It’s time for our first Star Trek interview conducted using questions provided by you, our readers. The interviewee is John de Lancie. De Lancie, of course, portrayed the recurring role of Q on Star Trek: The Next Generation, appearing in the series premiere and finale, and multiple episodes in between, as well as on Deep Space Nine and Voyager. Here, in our exclusive – ahem—Q&A, de Lancie looks back at his Treks past and catches us up on what he’s up to these days.
Going back to the ST:TNG pilot, did they show you drawings for the flowing judge’s costume, or did they already have them in mind and it was just a matter of a fitting once you got there?
It was a fitting, but like any fitting you have a certain amount of involvement. We tried different things on, but that’s how we arrived at it. I actually think the judge’s costume was actually pulled off another show. They did that kind of thing all the time, especially early on. Studios have a bazillion costumes in stock and they’re just redone to fit whatever’s needed on the next show or movie. So I believe that judge’s costume was a cardinal’s outfit from something else.
At the end of the day, what do you think was Q’s single-best scene across all of your appearances?
I only watched these things once, usually when they aired, sometimes earlier if they were available earlier. But I can tell you that I think a lot of what came out of “All Good Things…” really clicked. I remember being particularly pleased with many of the scenes in the finale.
Several people asked this one, John. I s there anything that you never got to do as Q that you either were hoping to play or had been told might be in the character’s future?
I would have liked to have been on the different Star Treks more than I was, as long as the episodes were about big issues. When I was on it with little issues – like Q and Vash – I just don’t think those episodes worked as well. I know some fans appreciate them, but episodes about reclaiming your life, suicide, do you deserve to be out here… those were the ones about the most interesting issues, so those are the ones that had the best scenes and that I think of as the best episodes. So if they’d continued in that vein I would have liked to have been more involved.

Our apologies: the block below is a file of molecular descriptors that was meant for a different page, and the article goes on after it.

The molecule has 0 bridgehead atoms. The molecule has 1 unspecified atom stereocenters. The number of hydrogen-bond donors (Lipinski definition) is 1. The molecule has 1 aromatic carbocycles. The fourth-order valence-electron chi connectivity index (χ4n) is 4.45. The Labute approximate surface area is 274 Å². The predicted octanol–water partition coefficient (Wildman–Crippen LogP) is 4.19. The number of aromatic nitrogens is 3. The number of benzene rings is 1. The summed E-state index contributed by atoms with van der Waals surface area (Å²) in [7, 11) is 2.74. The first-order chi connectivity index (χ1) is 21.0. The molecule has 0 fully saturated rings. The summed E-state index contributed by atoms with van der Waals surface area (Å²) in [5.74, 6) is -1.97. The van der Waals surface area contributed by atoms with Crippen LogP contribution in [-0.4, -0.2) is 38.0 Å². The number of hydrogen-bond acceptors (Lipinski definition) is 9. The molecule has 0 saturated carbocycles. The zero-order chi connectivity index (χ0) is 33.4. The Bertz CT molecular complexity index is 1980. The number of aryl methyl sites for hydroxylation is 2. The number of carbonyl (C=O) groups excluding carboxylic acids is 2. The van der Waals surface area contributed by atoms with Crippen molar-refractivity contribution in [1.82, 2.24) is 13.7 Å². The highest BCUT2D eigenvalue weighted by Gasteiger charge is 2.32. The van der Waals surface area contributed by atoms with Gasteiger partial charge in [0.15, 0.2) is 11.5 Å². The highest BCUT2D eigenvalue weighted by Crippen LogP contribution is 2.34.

Another one that several people wrote in to ask… Were you surprised that Q didn’t appear in one of the ST:TNG features?
Q was never a villain as far as I was concerned, and the films needed villains. I might have been arrogant and badly flawed and all that, but I never thought of the character as a villain. And I don’t think, after a while, that the writers and producers thought of me as a villain. If they’d used me in one of the films in the way they’d used me in some of the episodes I just mentioned, sure, that would have been great. But I don’t think that’s what they needed.
Given the alternate timeline scenario of the recent Star Trek reboot, there’s no reason why Q couldn’t turn up in a subsequent film. How open to that that would you be, and could you foresee it happening?
I’d be very interested. The only problem is that I, too, am suffering from this mortal thing called aging and there’s a point at which it might not make sense. What might make sense is that you hear my voice, but I just don’t know that it would make sense to have an aging Q. I would have a problem with that as a viewer, and I don’t think I’d be the only one.
OK, we’ve got a few questions for Q, if you’ll indulge us. First, if the answer is 42, what it the question and why?
The question is what is the best age to stay at and the answer is obvious.
Another one for Q: Who is the better captain, Picard or Kirk?
Well, Picard, because he’d argue more.
Was Trelane one of your people? Was he a Q?